A team of international experts has been working behind the scenes on a plan to kick-start the stagnant Palestinian economy, and it is set to be launched if peace talks with the Israelis resume.
Palestinian economic recovery plan takes shape
WASHINGTON // A team of international experts has for months been working behind the scenes on a plan to kick-start the stagnant Palestinian economy, and it is set to be launched if peace talks with the Israelis resume.
US secretary of state, John Kerry, unveiled the outline of the scheme to attract about US$4 billion (Dh14.7bn) in private-sector investment over the next three years at a World Economic Forum in Jordan in late May.
But decades of frustrations and disappointments mean the details are being kept under wraps until there is an agreement to resume the talks, stalled since September 2010.
The hope is that, hand in hand with political movement, the scheme could bring economic benefits on the ground to alleviate dire unemployment and poverty among the Palestinians.
Mr Kerry said business experts had been working to make the project "real, tangible and shovel-ready", adding an initial analysis had predicted "stunning" results.
These included boosting the Palestinian GDP by as much as 50 per cent over three years and cutting unemployment from 21 per cent to eight per cent.
But similarly ambitious US-led plans by past administrations have faltered, and a blanket of secrecy has been thrown over the plans as The Quartet special envoy Tony Blair and his team hammer out the details with the aid of international experts.
Critics said the vague details might suggest a lack of substance. But others believe the need for secrecy is, in part, due to concerns on the Palestinian side that any so-called "economic peace" would sideline efforts to seal a two-state peace deal with Israel.
"The Palestinian leadership will not offer political concessions in exchange for economic benefits," said Mohammad Mustafa, the president of the Palestine Investment Fund, a day after Mr Kerry's announcement in May.
Part of the aim, though, is to wean the Palestinian economy off its dependence on donor handouts.
After several years of what the World Bank called "robust growth", the Palestinian economy has slowed since last year, hit by a fall in aid amid international frustration and fatigue at the moribund peace process.
The basis for Palestinian economic growth "is largely donor support which, in the long term, is not sustainable", said Mariam Sherman, World Bank country director for the West Bank and Gaza.
"And it is really job creation that is needed. We would like to see greater private-sector investment," she said.
The IMF said last week that Palestinian growth was expected to slow to about 4.25 per cent this year down from about 11 per cent in 2010 and 2011.
Unemployment in the West Bank is set to reach 24 per cent this year, while in Gaza joblessness stands at 31 per cent, with half of all women in the Gaza Strip out of work.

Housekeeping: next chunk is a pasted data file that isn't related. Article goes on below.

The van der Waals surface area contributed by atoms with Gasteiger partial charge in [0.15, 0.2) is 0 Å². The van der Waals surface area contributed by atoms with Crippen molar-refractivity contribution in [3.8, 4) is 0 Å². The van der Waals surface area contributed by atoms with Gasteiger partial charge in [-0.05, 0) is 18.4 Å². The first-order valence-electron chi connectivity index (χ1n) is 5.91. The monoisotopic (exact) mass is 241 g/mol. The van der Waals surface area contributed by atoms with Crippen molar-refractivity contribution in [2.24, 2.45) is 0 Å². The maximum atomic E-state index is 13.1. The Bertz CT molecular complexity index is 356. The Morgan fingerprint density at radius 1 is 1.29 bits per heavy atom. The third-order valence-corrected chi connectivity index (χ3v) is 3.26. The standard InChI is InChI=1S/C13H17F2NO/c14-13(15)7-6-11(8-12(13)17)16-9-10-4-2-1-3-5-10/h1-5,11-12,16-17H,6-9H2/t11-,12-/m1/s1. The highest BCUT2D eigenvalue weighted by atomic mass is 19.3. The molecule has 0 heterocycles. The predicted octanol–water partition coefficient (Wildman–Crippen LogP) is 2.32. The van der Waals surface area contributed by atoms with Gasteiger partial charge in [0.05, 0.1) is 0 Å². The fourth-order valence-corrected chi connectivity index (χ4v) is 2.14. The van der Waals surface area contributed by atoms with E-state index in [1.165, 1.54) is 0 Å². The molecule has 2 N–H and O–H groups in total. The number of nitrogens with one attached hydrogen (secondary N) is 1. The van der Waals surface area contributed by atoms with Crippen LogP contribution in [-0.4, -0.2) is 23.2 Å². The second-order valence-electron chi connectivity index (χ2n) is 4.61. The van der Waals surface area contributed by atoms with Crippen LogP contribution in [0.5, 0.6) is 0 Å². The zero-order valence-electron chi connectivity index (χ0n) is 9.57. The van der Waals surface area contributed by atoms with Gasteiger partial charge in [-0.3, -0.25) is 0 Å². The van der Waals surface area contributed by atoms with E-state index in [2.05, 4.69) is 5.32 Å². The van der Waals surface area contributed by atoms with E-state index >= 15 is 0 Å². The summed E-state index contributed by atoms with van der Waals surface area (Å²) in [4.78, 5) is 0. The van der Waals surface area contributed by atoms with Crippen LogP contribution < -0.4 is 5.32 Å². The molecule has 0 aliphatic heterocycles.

Cuts in donor aid had in the past two years "brought the Palestinian Authority (PA) close to insolvency", wrote the Moshe Dayan Centre at Tel Aviv University last month. "The PA was unable to pay the salaries of public-sector employees fully and on time."
The Quartet is understood to have targeted eight sectors for growth - construction/housing, building materials, tourism, light manufacturing, agriculture, energy, water and information technology.
The aim is not to present an investment plan dividing money between each sector, but rather to map out a potential path forward.
Much needs to be done on both sides to foster a better environment to lure private investors.
"If that $4 billion flows in and meets all the security-driven restrictions, you will not get the proper result," Kari Tapiola, a special adviser to the International Labour Organisation, cautioned about the Quartet-Kerry plan.
"You have different areas of potential productive investment, but under the current conditions they are very limited," agreed Ms Sherman.
Last week's IMF report sharply criticised "persistent Israeli controls and obstacles on internal movement, exports, and imports in the West Bank, as well as the virtual closure of Gaza."
Such restrictions "thwart the private sector", the report states.
Prohibitions and red-tape have contributed to a fall in Palestinian exports, while the industrial and agricultural sectors have also weakened.
With no functioning airport, much of what the Palestinians produce has to be driven out through the West Bank and sent to Jordan via the Allenby Bridge.
Marble from quarries, dates and herbs from farms, as well as some processed foods are among the most successful exports from small Palestinian businesses.
But such built-in inefficiencies add to the overall cost, while a strict Israeli ban on importing dual-use items such as fertiliser mean West Bank manufacturers can struggle to get materials.
It remains unknown when the Quartet plan will be unveiled - if ever.